• There is little accountability of members of parliament to the voters who theoretically elected them. MPs are instead accountable to the ruling party because in terms of section 47 (c) 3 of the Constitution, they stand to lose their seats in parliament if they lose their membership of the party that included them in their election lists.
• The South African Communist Party, a registered political party, continues to hold more than 70 seats in the National Assembly under the aegis of the ANC without having contested any election in its own name.
• Free political activity is threatened by the fact that two of the partners in the ruling tripartite alliance, the South African Communist Party and COSATU are committed to the establishment of a communist state under the rule of the dictatorship of the proletariat.
• The SACP is also committed to securing power through non-electoral means – primarily by infiltrating and increasing its control of the ruling ANC.
• Any such developments would destroy free political activity as well as South Africa’s human rights-based constitutional democracy.
12. Citizenship Grade: A; Tendency = 2011 Grade: B=
• Citizenship rights are generally acknowledged and enjoyed.
13. Freedom of movement and residence Grade: A; Tendency = 2011 Grade: A=
• This right is freely enjoyed.
14. Freedom of trade, occupation and profession Grade: D; Tendency – 2011 Grade: D-
• Although the freedom is formally available, high unemployment of 35.9% effectively deprives millions of South Africans of this right.
• Unbalanced affirmative action increasingly prevents some South Africans from practising the trade, occupation or profession of their choice.
• The proposed raft of labour Bills – The Basic Conditions of Employment Act Amendment Bill, Labour Relations Amendment Bill, Employment Equity Amendment Bill and the Employment Services Bill, will seriously impact on the right of people to choose to work for labour brokers or pursue other forms of atypical or temporary employment.
• The ban on labour broking under these bills will also infringe the right of labour brokers to pursue occupations of their choice and would lead to the loss of an estimated 500 000 workers.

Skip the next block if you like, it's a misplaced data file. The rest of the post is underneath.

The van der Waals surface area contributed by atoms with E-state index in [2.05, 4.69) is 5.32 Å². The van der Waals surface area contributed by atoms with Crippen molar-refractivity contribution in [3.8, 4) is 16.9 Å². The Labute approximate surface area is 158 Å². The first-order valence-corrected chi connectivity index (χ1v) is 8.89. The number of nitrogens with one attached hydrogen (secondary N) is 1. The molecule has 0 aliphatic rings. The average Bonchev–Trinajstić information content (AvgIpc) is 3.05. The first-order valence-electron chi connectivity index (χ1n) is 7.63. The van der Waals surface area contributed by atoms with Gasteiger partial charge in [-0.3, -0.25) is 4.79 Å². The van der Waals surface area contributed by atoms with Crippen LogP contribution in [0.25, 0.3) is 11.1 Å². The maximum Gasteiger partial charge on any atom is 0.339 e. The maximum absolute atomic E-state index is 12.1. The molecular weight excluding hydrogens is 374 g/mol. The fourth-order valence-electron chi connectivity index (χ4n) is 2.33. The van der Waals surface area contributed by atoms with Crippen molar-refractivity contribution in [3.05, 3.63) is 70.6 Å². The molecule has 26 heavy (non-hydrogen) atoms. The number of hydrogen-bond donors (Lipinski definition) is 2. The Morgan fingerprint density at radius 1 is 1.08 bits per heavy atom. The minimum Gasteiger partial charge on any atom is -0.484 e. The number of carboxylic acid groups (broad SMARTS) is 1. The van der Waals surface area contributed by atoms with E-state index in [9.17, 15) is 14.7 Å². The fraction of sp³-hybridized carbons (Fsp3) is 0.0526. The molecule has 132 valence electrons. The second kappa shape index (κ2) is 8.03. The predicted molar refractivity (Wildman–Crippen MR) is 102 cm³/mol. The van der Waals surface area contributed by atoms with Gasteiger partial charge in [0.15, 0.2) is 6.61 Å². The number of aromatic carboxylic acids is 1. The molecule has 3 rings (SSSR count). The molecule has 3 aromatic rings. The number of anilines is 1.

15. Labour relations Grade: B; Tendency- 2011 Grade: A-
• This right is generally enjoyed. However, there is a growing perception that the balance in labour relations has swung so strongly against employers and that their rights are being increasingly compromised.
• The four draft Labour Bills still before parliament propose far more rigid labour laws.
• Relations between employers and trade unions are often very negative. In 2011 South African lost 12 million days to strikes compared with 2.9 million work days in 2009.
• According to the World Economic Forum’s Global Competitiveness Report for 2011 pay and productivity of workers was 130th out of 142 countries surveyed. Co-operation in labour- employer relations and the flexibility of labour wage determination were in 138th position and hiring and firing practices were in the 139th position.
16. Environment Grade: C; Tendency = 2011 Grade: C-
• According to the UNDP South Africa’s environmental performance index of 50.8 is just a little worse than the world average index of 54.4.
• South Africa is dependent of fossil fuels for 87.2% of its energy requirements compared with a world average of 72.3%.
• Carbon dioxide emissions of 8.8 tons per capita were twice the world average.
17. Property Grade: C; Tendency – 2011 Grade: C-
• Property rights are increasingly under threat.
• The effective expropriation of some mineral rights has seriously undermined property rights.
• The Green Paper on Land Reform that was released in 2011 proposes that freehold property rights of South Africans should be limited and that foreign ownership of property should be seriously restricted.
• The ANC’s policy discussion paper on “the second transition” raises the possibility that the ANC might be contemplating further moves to redistribute property in line with its National Democratic Revolution ideology.
• According to the ANC’s Strategy and Tactics documents “a critical element of the programme for national emancipation should be the elimination of apartheid property relations“ including “the de-racialisation of ownership and control of wealth, including land.”
• These concerns are exacerbated by increasingly vociferous calls for the nationalisation of mines and the expropriation of land.
• The fact that government pays only 60% of market value in land restitution claims also constitutes de facto deprivation of property.
18. Housing Grade: B; Tendency + 2011 Grade: B+
• By 2010/2011 the government had built more than 3 million houses and another 930 000 were in the planning stage. 76.2% of South African households lived in formal dwellings, 13.5% were still in informal dwellings and 10.4% were in traditional dwellings. Nevertheless, there remains an unacceptably large backlog of 2 million homes. Problems continue to exist with housing lists.